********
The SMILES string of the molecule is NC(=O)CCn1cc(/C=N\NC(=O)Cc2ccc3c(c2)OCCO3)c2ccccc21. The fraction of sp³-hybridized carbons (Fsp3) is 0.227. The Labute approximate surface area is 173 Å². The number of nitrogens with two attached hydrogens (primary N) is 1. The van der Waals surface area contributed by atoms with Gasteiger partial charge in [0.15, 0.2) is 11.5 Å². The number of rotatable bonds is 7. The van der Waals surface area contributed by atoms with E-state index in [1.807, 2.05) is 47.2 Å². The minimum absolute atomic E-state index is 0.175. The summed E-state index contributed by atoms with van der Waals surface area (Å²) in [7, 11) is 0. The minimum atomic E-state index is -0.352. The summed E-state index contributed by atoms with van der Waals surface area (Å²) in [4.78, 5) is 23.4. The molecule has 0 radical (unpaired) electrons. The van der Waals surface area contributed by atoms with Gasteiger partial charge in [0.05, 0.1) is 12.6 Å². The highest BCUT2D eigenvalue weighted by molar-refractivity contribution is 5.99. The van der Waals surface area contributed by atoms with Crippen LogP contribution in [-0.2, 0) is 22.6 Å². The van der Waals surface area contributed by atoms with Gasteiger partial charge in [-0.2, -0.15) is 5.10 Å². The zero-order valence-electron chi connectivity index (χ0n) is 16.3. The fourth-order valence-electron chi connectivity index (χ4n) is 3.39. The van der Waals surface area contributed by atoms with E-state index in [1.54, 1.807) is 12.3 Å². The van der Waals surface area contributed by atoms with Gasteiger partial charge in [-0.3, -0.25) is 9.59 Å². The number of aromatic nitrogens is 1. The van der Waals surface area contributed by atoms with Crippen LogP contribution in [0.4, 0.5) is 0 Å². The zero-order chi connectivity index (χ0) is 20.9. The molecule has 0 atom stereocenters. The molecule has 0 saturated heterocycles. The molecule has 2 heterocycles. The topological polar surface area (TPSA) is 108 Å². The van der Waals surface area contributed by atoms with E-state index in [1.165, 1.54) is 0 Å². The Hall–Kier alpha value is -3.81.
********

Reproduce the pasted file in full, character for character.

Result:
The SMILES string of the molecule is NC(=O)CCn1cc(/C=N\NC(=O)Cc2ccc3c(c2)OCCO3)c2ccccc21. The fraction of sp³-hybridized carbons (Fsp3) is 0.227. The Labute approximate surface area is 173 Å². The number of nitrogens with two attached hydrogens (primary N) is 1. The van der Waals surface area contributed by atoms with Gasteiger partial charge in [0.15, 0.2) is 11.5 Å². The number of rotatable bonds is 7. The van der Waals surface area contributed by atoms with E-state index in [1.807, 2.05) is 47.2 Å². The minimum absolute atomic E-state index is 0.175. The summed E-state index contributed by atoms with van der Waals surface area (Å²) in [7, 11) is 0. The minimum atomic E-state index is -0.352. The summed E-state index contributed by atoms with van der Waals surface area (Å²) in [4.78, 5) is 23.4. The molecule has 0 radical (unpaired) electrons. The van der Waals surface area contributed by atoms with Gasteiger partial charge in [0.05, 0.1) is 12.6 Å². The highest BCUT2D eigenvalue weighted by molar-refractivity contribution is 5.99. The van der Waals surface area contributed by atoms with Crippen LogP contribution in [-0.2, 0) is 22.6 Å². The van der Waals surface area contributed by atoms with Gasteiger partial charge in [-0.2, -0.15) is 5.10 Å². The zero-order valence-electron chi connectivity index (χ0n) is 16.3. The fourth-order valence-electron chi connectivity index (χ4n) is 3.39. The van der Waals surface area contributed by atoms with E-state index in [1.54, 1.807) is 12.3 Å². The van der Waals surface area contributed by atoms with Gasteiger partial charge in [-0.3, -0.25) is 9.59 Å². The number of aromatic nitrogens is 1. The van der Waals surface area contributed by atoms with Crippen LogP contribution in [0.4, 0.5) is 0 Å². The zero-order chi connectivity index (χ0) is 20.9. The molecule has 0 atom stereocenters. The molecule has 0 saturated heterocycles. The molecule has 2 heterocycles. The topological polar surface area (TPSA) is 108 Å². The van der Waals surface area contributed by atoms with E-state index in [1.165, 1.54) is 0 Å². The Hall–Kier alpha value is -3.81.